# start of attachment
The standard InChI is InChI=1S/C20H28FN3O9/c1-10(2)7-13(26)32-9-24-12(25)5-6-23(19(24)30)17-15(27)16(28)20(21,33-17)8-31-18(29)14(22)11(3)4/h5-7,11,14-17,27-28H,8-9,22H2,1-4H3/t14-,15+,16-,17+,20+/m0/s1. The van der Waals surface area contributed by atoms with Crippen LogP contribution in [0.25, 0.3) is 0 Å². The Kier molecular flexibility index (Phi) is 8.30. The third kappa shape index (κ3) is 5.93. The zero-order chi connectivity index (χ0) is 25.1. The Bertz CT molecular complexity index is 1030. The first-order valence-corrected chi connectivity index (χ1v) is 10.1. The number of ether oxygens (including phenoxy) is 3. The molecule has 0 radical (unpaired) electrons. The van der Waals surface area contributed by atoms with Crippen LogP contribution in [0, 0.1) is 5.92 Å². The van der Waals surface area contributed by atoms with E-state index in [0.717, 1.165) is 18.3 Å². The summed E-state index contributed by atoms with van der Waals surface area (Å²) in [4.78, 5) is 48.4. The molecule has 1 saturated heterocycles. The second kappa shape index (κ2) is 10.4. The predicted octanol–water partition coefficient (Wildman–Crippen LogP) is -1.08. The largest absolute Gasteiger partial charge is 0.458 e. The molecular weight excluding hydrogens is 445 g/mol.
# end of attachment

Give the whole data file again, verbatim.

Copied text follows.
The standard InChI is InChI=1S/C20H28FN3O9/c1-10(2)7-13(26)32-9-24-12(25)5-6-23(19(24)30)17-15(27)16(28)20(21,33-17)8-31-18(29)14(22)11(3)4/h5-7,11,14-17,27-28H,8-9,22H2,1-4H3/t14-,15+,16-,17+,20+/m0/s1. The van der Waals surface area contributed by atoms with Crippen LogP contribution in [0.25, 0.3) is 0 Å². The Kier molecular flexibility index (Phi) is 8.30. The third kappa shape index (κ3) is 5.93. The zero-order chi connectivity index (χ0) is 25.1. The Bertz CT molecular complexity index is 1030. The first-order valence-corrected chi connectivity index (χ1v) is 10.1. The number of ether oxygens (including phenoxy) is 3. The molecule has 0 radical (unpaired) electrons. The van der Waals surface area contributed by atoms with Crippen LogP contribution in [0, 0.1) is 5.92 Å². The van der Waals surface area contributed by atoms with E-state index in [0.717, 1.165) is 18.3 Å². The summed E-state index contributed by atoms with van der Waals surface area (Å²) in [4.78, 5) is 48.4. The molecule has 1 saturated heterocycles. The second kappa shape index (κ2) is 10.4. The predicted octanol–water partition coefficient (Wildman–Crippen LogP) is -1.08. The largest absolute Gasteiger partial charge is 0.458 e. The molecular weight excluding hydrogens is 445 g/mol.